But as much as these movies have influenced Hollywood (and millions of global fans), their greatest impact has been on their three leads: Jennifer Lawrence, Josh Hutcherson, and Liam Hemsworth. They each entered the Games as relative unknowns, as wary of celebrity as Katniss was of the Capitol. But through the years, the actors — most notably now Oscar-winner Lawrence — have matured into major movie stars and have come to terms with the power of fame. “Jennifer realized at a certain point, that if people are going to be listening to you, you’d better have something to say,” says series producer Nina Jacobson.
The fourth and final installment, Mockingjay – Part 2 (out Nov. 20) opens in District 13. The propaganda campaign that filled most of Mockingjay – Part 1 has been predominantly successful with the exception of President Snow (Donald Sutherland) punishing Katniss by brainwashing her partner in crime Peeta Mellark (Hutcherson) before sending him back to District 13 to kill her. Part 2 opens with Katniss in a neck brace, recovering from Peeta’s Tracker-Jacker induced attack, and contemplating how she will enact her revenge on Snow. Meanwhile, under the watchful eye of President Coin (Julianne Moore), the rebels — including Gale Hawthorne (Hemsworth) — are making last preparations for their mission to topple the Capitol once and for all. It’s been a long run-up to the final battle, which finds the three leads, their camera crew and a few key allies engaged in warfare inside the booby-trapped hub of Panem. Returning director Francis Lawrence promises it won’t disappoint. “When you get to the end, you just feel the entire history of what these characters have been through,” he says. “It’s part of what makes this movie all the more satisfying.”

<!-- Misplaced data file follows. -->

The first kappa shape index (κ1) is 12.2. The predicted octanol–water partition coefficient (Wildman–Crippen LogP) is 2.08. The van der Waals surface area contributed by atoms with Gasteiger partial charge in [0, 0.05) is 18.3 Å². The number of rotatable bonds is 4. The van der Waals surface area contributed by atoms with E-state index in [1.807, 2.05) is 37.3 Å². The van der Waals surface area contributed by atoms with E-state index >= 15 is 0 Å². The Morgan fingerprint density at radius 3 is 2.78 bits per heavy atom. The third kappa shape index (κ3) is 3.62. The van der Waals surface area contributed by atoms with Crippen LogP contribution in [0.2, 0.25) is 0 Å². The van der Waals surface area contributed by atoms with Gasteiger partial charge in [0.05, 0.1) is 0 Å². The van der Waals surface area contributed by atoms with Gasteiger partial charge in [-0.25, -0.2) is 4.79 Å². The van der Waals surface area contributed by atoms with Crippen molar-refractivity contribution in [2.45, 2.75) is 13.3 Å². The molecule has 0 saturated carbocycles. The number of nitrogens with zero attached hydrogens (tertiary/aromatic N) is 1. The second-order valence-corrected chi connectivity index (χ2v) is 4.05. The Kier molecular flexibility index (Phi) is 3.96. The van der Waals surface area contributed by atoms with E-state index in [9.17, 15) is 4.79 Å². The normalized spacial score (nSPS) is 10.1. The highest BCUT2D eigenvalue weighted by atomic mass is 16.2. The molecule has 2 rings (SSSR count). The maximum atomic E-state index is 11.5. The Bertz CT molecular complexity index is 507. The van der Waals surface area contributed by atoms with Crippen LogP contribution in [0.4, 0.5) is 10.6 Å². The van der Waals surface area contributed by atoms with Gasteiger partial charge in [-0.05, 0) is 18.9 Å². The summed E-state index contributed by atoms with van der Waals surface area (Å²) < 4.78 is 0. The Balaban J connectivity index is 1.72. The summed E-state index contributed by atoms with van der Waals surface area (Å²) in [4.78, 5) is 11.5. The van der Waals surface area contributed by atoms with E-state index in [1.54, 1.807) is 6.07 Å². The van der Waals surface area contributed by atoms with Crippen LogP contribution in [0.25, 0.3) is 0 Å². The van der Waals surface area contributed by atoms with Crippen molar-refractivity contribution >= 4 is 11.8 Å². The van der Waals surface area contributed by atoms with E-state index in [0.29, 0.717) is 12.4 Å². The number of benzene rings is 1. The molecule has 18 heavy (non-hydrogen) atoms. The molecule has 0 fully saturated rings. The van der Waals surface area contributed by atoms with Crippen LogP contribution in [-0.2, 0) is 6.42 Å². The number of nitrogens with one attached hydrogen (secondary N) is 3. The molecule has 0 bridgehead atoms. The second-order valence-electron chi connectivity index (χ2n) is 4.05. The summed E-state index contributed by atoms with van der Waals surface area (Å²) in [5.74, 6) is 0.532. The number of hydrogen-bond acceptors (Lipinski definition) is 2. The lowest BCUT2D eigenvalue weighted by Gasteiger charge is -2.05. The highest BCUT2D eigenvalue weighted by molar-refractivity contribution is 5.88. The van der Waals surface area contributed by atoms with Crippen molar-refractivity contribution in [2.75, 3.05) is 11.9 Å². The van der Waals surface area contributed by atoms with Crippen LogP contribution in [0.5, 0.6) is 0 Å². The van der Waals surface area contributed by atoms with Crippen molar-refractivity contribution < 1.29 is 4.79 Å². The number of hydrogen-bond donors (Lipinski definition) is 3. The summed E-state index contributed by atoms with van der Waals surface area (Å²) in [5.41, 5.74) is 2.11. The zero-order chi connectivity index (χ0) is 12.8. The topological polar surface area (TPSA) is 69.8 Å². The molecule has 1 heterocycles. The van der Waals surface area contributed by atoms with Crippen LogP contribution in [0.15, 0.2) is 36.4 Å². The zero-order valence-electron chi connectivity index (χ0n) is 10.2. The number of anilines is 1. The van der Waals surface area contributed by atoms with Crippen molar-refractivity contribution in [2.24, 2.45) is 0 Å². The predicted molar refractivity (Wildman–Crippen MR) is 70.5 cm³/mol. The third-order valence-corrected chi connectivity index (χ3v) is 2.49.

On being part of a cultural phenomenon:
HUTCHERSON When you see the tons of people screaming and going crazy… I have the same problem that Peeta does of distinguishing reality from not reality. So for me, that’s not real. It seems so strange.
LAWRENCE It’s like you’re an avatar of yourself.
HEMSWORTH You get back into the car after a premiere and it’s dead silent and you’re like…
LAWRENCE “I’m glad that’s over.”
LAWRENCE If we had met each other in any different circumstance, we would still be best friends. And our love is as close to unconditional as it gets because there’s no fear between us because we love each other so much. There’s no fear in our love.
And the scene they were most worried about shooting on their epic 152-day Mockingjay shoot.
LAWRENCE I was excited about the scene at the end of the movie when I shoot my arrow—I won’t give it away— because when I was doing my archery training at age 20, that was always the scene I pictured. Five years ago I used to look at a stack of hay and pretend that it was this moment, and now it is here.
How was your aim?
LAWRENCE It was CGI, so let’s just say I nailed it.
HEMSWORTH You were particularly nervous about the singing scene [from Part 1]. We all know that.
HUTCHERSON It’s so stupid. You’re such a great singer.
HEMSWORTH She was so worried about it, I assumed that she must have a bad voice. And she did it and I’m like, “Jen, it’s actually good.” She’s like, “Shut up!”
LAWRENCE I only snapped at you because who else was I gonna snap at?
HEMSWORTH No, I know. I’m your punching bag, man. Don’t worry about it.
LAWRENCE But I can never be yours. Don’t you dare start thinking that’s a two way street.
HUTCHERSON For me it was the scene where Peeta had to freak out and lose his mind. I was more excited than nervous, but then right before we shot, I realized I hadn’t planned on what the hell I was going to do. And then they say “Action.” You’re like “Ah!” And you just kind of do it.
LAWRENCE But that’s always when you do your best because then you’re not thinking. You’re just feeling. Ugh! I meant that when I said it, but I realized how douchey it sounded so I just had to turn it into a joke.
To create it, director Francis Lawrence was inspired by the Victorian-era structures with slender frames and thin glass paneling. “I think of it as being Old World elegance in this new world [of Panem],” he says.
The scene, which takes place after the Capitol has fallen, was sprung on the two actors at the last minute when another dropped off the schedule due to weather issues. But that didn’t stop Sutherland from nailing the dialogue-heavy moment. “Springing a scene on him like that was really tricky but he had it completely memorized,” says director Lawrence. “He was unbelievable.”
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